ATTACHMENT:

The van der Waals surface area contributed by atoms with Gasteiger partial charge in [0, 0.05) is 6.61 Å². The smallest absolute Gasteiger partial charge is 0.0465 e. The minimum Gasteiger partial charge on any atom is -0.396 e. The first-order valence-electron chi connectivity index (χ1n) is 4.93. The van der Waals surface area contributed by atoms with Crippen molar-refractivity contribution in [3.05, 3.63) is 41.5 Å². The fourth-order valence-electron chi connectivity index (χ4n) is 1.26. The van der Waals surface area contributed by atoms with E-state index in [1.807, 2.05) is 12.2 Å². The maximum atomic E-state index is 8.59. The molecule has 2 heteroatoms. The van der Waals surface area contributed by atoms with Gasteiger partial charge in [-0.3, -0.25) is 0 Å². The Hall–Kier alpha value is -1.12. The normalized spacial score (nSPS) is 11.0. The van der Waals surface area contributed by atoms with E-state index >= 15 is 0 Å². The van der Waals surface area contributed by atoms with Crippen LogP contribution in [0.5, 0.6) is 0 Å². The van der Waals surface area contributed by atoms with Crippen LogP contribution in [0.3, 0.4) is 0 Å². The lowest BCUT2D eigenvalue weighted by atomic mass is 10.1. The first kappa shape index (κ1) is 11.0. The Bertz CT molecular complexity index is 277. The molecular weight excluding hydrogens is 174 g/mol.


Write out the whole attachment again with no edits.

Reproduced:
The van der Waals surface area contributed by atoms with Gasteiger partial charge in [0, 0.05) is 6.61 Å². The smallest absolute Gasteiger partial charge is 0.0465 e. The minimum Gasteiger partial charge on any atom is -0.396 e. The first-order valence-electron chi connectivity index (χ1n) is 4.93. The van der Waals surface area contributed by atoms with Crippen molar-refractivity contribution in [3.05, 3.63) is 41.5 Å². The fourth-order valence-electron chi connectivity index (χ4n) is 1.26. The van der Waals surface area contributed by atoms with E-state index in [1.807, 2.05) is 12.2 Å². The maximum atomic E-state index is 8.59. The molecule has 2 heteroatoms. The van der Waals surface area contributed by atoms with Gasteiger partial charge in [-0.3, -0.25) is 0 Å². The Hall–Kier alpha value is -1.12. The normalized spacial score (nSPS) is 11.0. The van der Waals surface area contributed by atoms with E-state index >= 15 is 0 Å². The van der Waals surface area contributed by atoms with Crippen LogP contribution in [0.5, 0.6) is 0 Å². The van der Waals surface area contributed by atoms with Crippen LogP contribution in [0.3, 0.4) is 0 Å². The lowest BCUT2D eigenvalue weighted by atomic mass is 10.1. The first kappa shape index (κ1) is 11.0. The Bertz CT molecular complexity index is 277. The molecular weight excluding hydrogens is 174 g/mol.